The Sheriff’s Office has received several vehicles from the military. These vehicles have saved approximately $250,000 to the taxpayers of Northampton County.
The Northampton Sheriff’s Office has partnered with several other agencies in a Cold Case Team. Other agencies involved include State Bureau of Investigation, Federal Bureau of Investigation, and missing person advocacy.
Additionally, the Northampton Sheriff’s Office received a grant to purchase and replace each service weapon that was over 20 years old.
Smith was successful in his effort to increase the starting salaries of his deputies by approximately $9,500 per year since taking office. This was accomplished in part to his excellent working relationship with the county commissioners.
Since 2013, 94 people have been reported missing and all have been located. Meanwhile, homicide arrests are at 75% during this same period.
The Northampton County Sheriff’s Office, County Commissioners, and Northampton County Economic Development have been able to get the State of North Carolina to donate Odom Prison to the county, along with about 10 houses, approximately 20 acres of land, and chicken houses. The Northampton County Sheriff’s Office plans to house federal and state inmates.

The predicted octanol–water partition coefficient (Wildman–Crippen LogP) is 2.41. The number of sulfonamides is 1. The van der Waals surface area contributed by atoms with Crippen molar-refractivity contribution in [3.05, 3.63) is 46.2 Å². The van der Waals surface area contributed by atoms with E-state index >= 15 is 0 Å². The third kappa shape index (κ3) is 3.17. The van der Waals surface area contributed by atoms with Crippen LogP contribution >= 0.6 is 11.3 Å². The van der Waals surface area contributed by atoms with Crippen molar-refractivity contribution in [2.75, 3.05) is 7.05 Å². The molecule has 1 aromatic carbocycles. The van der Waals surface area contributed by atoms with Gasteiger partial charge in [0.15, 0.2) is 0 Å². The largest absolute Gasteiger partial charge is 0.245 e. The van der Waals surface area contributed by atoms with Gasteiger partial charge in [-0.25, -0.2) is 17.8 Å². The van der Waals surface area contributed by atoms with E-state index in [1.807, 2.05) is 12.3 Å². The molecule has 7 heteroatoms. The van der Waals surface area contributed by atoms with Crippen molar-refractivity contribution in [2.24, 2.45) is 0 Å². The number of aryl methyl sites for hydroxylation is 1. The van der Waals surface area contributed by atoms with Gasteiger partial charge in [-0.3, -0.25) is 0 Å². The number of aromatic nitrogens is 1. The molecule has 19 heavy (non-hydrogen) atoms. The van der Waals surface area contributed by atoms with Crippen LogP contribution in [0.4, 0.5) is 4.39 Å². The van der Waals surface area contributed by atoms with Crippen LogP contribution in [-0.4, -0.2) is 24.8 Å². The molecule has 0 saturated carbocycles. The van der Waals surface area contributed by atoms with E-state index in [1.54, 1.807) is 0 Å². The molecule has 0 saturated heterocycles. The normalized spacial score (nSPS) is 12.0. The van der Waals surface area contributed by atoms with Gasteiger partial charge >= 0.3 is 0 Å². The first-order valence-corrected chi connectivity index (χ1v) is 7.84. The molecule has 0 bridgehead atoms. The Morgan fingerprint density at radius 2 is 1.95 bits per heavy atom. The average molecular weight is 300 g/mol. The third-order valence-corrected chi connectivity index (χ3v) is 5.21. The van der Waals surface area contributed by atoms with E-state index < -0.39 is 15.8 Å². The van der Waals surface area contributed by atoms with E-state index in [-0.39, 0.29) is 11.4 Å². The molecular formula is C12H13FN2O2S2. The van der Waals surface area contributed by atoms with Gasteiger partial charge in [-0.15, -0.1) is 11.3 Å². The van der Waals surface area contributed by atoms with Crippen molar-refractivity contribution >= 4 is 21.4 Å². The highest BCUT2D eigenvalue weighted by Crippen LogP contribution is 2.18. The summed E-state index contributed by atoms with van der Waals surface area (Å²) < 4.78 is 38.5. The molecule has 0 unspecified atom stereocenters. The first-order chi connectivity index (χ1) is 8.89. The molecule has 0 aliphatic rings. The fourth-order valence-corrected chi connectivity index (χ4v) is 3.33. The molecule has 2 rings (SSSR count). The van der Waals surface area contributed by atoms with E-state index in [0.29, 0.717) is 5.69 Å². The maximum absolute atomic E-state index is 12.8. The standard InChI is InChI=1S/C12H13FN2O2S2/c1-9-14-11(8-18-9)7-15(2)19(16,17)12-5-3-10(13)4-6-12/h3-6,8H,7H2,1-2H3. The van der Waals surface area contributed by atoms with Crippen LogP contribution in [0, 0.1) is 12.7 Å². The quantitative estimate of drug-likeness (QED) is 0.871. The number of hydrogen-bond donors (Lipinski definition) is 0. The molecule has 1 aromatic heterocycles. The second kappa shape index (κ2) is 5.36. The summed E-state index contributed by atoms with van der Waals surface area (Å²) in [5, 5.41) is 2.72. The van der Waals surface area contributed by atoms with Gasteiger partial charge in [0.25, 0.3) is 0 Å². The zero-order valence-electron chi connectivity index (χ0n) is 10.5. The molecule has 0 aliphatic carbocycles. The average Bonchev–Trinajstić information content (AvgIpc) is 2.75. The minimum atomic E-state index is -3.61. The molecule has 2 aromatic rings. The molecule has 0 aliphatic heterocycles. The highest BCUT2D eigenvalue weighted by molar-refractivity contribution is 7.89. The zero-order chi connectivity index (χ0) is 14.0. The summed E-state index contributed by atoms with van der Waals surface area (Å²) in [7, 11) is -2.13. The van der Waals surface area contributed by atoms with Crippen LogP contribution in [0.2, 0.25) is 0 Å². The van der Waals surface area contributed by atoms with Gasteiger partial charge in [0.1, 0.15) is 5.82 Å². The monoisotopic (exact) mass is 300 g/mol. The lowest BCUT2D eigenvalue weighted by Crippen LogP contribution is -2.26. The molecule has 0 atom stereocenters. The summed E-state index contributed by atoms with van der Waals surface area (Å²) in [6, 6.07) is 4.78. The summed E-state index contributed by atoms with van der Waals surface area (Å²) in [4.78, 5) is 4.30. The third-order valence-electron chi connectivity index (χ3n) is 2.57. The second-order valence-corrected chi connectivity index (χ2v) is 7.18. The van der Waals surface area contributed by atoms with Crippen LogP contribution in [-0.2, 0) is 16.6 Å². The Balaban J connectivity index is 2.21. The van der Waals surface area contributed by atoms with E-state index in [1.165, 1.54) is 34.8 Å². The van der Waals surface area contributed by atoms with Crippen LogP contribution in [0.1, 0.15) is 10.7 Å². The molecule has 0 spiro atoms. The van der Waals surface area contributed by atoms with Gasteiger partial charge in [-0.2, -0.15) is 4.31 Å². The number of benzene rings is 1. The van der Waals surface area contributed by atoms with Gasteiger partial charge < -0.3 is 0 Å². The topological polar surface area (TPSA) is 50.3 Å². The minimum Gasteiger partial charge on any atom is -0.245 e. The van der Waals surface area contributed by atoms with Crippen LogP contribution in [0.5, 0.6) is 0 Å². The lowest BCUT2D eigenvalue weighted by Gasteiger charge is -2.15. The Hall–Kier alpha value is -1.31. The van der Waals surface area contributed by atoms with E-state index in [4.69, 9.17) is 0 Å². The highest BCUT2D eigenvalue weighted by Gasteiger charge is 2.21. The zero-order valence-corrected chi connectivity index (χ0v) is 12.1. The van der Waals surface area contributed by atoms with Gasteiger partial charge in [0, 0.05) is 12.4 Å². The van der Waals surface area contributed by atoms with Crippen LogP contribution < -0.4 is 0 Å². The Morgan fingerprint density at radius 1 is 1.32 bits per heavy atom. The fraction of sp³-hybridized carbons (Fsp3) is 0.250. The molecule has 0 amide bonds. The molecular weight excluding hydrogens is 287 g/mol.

“We currently house inmates under the misdemeanor confinement program, which brings in over $500,000 per year,” Smith said. “Once Odom Prison gets turned over to the county, we plan to house juveniles from across the state. The total funds could bring approximately $2,500,000 to the county.”
The Northampton County Sheriff’s Office has partnered with Bertie County, Hertford County and Ahoskie Police Department to form the Down East Drug Task Force. It was designed to combat the illegal drug problems in the three counties, which has been very successful, he said.
A native of Martin County, Smith grew up in the small towns of Hamilton and Oak City.
“As a child, I learned the importance of pride and hard work, standing side by side with my own family as sharecroppers,” Smith said. “The values and principles that were instilled in me as a child are what have guided me into becoming the man that I am today.”
After completion of high school, Smith joined the Marine Corps in 1970, proudly serving with merit for two years, which included one tour of duty in Vietnam.